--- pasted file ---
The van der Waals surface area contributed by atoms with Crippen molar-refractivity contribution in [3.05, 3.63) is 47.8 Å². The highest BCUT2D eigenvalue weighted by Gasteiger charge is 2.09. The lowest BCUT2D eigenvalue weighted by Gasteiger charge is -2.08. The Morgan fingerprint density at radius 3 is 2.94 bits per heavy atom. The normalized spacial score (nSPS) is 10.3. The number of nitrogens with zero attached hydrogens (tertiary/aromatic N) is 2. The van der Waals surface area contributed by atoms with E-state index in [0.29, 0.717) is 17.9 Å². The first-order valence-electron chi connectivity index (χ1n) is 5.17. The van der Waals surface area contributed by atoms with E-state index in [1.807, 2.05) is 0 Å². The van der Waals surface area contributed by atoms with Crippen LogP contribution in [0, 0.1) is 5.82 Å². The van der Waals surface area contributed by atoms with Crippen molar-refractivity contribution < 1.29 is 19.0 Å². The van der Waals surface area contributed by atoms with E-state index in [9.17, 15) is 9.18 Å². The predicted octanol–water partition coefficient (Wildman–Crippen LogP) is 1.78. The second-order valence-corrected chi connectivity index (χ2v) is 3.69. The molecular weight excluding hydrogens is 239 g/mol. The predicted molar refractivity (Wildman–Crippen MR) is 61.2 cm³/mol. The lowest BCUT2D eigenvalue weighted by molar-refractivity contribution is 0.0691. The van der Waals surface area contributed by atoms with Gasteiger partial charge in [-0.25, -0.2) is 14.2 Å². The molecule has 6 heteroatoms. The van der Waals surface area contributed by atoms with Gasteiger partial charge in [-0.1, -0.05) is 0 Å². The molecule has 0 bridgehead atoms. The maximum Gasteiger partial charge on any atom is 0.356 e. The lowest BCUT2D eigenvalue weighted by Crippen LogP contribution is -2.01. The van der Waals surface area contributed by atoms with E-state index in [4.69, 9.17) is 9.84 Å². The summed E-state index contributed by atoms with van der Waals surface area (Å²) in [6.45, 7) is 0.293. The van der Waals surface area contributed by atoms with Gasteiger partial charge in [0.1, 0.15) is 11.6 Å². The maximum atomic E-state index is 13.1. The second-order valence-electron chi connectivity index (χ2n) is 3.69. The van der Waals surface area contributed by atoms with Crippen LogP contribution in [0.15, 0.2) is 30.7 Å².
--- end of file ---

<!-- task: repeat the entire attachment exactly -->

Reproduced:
The van der Waals surface area contributed by atoms with Crippen molar-refractivity contribution in [3.05, 3.63) is 47.8 Å². The highest BCUT2D eigenvalue weighted by Gasteiger charge is 2.09. The lowest BCUT2D eigenvalue weighted by Gasteiger charge is -2.08. The Morgan fingerprint density at radius 3 is 2.94 bits per heavy atom. The normalized spacial score (nSPS) is 10.3. The number of nitrogens with zero attached hydrogens (tertiary/aromatic N) is 2. The van der Waals surface area contributed by atoms with E-state index in [0.29, 0.717) is 17.9 Å². The first-order valence-electron chi connectivity index (χ1n) is 5.17. The van der Waals surface area contributed by atoms with E-state index in [1.807, 2.05) is 0 Å². The van der Waals surface area contributed by atoms with Crippen LogP contribution in [0, 0.1) is 5.82 Å². The van der Waals surface area contributed by atoms with Crippen molar-refractivity contribution < 1.29 is 19.0 Å². The van der Waals surface area contributed by atoms with E-state index in [9.17, 15) is 9.18 Å². The predicted octanol–water partition coefficient (Wildman–Crippen LogP) is 1.78. The second-order valence-corrected chi connectivity index (χ2v) is 3.69. The molecular weight excluding hydrogens is 239 g/mol. The predicted molar refractivity (Wildman–Crippen MR) is 61.2 cm³/mol. The lowest BCUT2D eigenvalue weighted by molar-refractivity contribution is 0.0691. The van der Waals surface area contributed by atoms with Gasteiger partial charge in [-0.25, -0.2) is 14.2 Å². The molecule has 6 heteroatoms. The van der Waals surface area contributed by atoms with Gasteiger partial charge in [-0.1, -0.05) is 0 Å². The molecule has 0 bridgehead atoms. The maximum Gasteiger partial charge on any atom is 0.356 e. The lowest BCUT2D eigenvalue weighted by Crippen LogP contribution is -2.01. The van der Waals surface area contributed by atoms with E-state index in [4.69, 9.17) is 9.84 Å². The summed E-state index contributed by atoms with van der Waals surface area (Å²) in [6.45, 7) is 0.293. The van der Waals surface area contributed by atoms with Gasteiger partial charge in [0.1, 0.15) is 11.6 Å². The maximum atomic E-state index is 13.1. The second-order valence-electron chi connectivity index (χ2n) is 3.69. The van der Waals surface area contributed by atoms with Crippen LogP contribution in [0.15, 0.2) is 30.7 Å².